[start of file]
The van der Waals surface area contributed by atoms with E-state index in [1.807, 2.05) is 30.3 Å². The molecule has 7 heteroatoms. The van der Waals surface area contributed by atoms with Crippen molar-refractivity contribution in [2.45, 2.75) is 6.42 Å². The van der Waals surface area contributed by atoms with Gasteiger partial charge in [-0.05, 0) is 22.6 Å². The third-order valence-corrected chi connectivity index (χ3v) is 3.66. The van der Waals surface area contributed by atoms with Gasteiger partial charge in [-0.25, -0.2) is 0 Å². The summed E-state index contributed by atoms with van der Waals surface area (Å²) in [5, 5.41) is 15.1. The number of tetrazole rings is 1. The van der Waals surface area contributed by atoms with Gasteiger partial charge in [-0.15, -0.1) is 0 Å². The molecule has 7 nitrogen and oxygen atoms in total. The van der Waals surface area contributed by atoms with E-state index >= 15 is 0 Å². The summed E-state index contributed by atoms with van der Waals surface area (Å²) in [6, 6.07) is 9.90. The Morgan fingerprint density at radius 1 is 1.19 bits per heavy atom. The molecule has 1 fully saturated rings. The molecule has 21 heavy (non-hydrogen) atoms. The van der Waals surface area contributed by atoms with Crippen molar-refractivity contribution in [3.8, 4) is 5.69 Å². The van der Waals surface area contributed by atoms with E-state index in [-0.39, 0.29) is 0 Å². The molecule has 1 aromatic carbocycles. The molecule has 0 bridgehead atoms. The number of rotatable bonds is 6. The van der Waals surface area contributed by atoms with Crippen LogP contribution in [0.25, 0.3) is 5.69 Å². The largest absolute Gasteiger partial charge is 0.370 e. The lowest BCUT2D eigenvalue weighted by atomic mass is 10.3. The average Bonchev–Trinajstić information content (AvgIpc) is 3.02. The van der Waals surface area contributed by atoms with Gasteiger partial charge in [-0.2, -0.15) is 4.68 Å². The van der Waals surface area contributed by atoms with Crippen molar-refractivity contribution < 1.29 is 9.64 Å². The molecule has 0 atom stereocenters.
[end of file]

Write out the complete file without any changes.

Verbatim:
The van der Waals surface area contributed by atoms with E-state index in [1.807, 2.05) is 30.3 Å². The molecule has 7 heteroatoms. The van der Waals surface area contributed by atoms with Crippen molar-refractivity contribution in [2.45, 2.75) is 6.42 Å². The van der Waals surface area contributed by atoms with Gasteiger partial charge in [-0.05, 0) is 22.6 Å². The third-order valence-corrected chi connectivity index (χ3v) is 3.66. The van der Waals surface area contributed by atoms with Gasteiger partial charge in [-0.25, -0.2) is 0 Å². The summed E-state index contributed by atoms with van der Waals surface area (Å²) in [5, 5.41) is 15.1. The number of tetrazole rings is 1. The van der Waals surface area contributed by atoms with Gasteiger partial charge in [-0.15, -0.1) is 0 Å². The molecule has 7 nitrogen and oxygen atoms in total. The van der Waals surface area contributed by atoms with E-state index >= 15 is 0 Å². The summed E-state index contributed by atoms with van der Waals surface area (Å²) in [6, 6.07) is 9.90. The Morgan fingerprint density at radius 1 is 1.19 bits per heavy atom. The molecule has 1 fully saturated rings. The molecule has 21 heavy (non-hydrogen) atoms. The van der Waals surface area contributed by atoms with Crippen molar-refractivity contribution in [3.8, 4) is 5.69 Å². The van der Waals surface area contributed by atoms with E-state index in [-0.39, 0.29) is 0 Å². The molecule has 1 aromatic carbocycles. The molecule has 0 bridgehead atoms. The number of rotatable bonds is 6. The van der Waals surface area contributed by atoms with Crippen LogP contribution in [0.25, 0.3) is 5.69 Å². The largest absolute Gasteiger partial charge is 0.370 e. The lowest BCUT2D eigenvalue weighted by atomic mass is 10.3. The average Bonchev–Trinajstić information content (AvgIpc) is 3.02. The van der Waals surface area contributed by atoms with Gasteiger partial charge in [-0.2, -0.15) is 4.68 Å². The van der Waals surface area contributed by atoms with Crippen molar-refractivity contribution < 1.29 is 9.64 Å². The molecule has 0 atom stereocenters.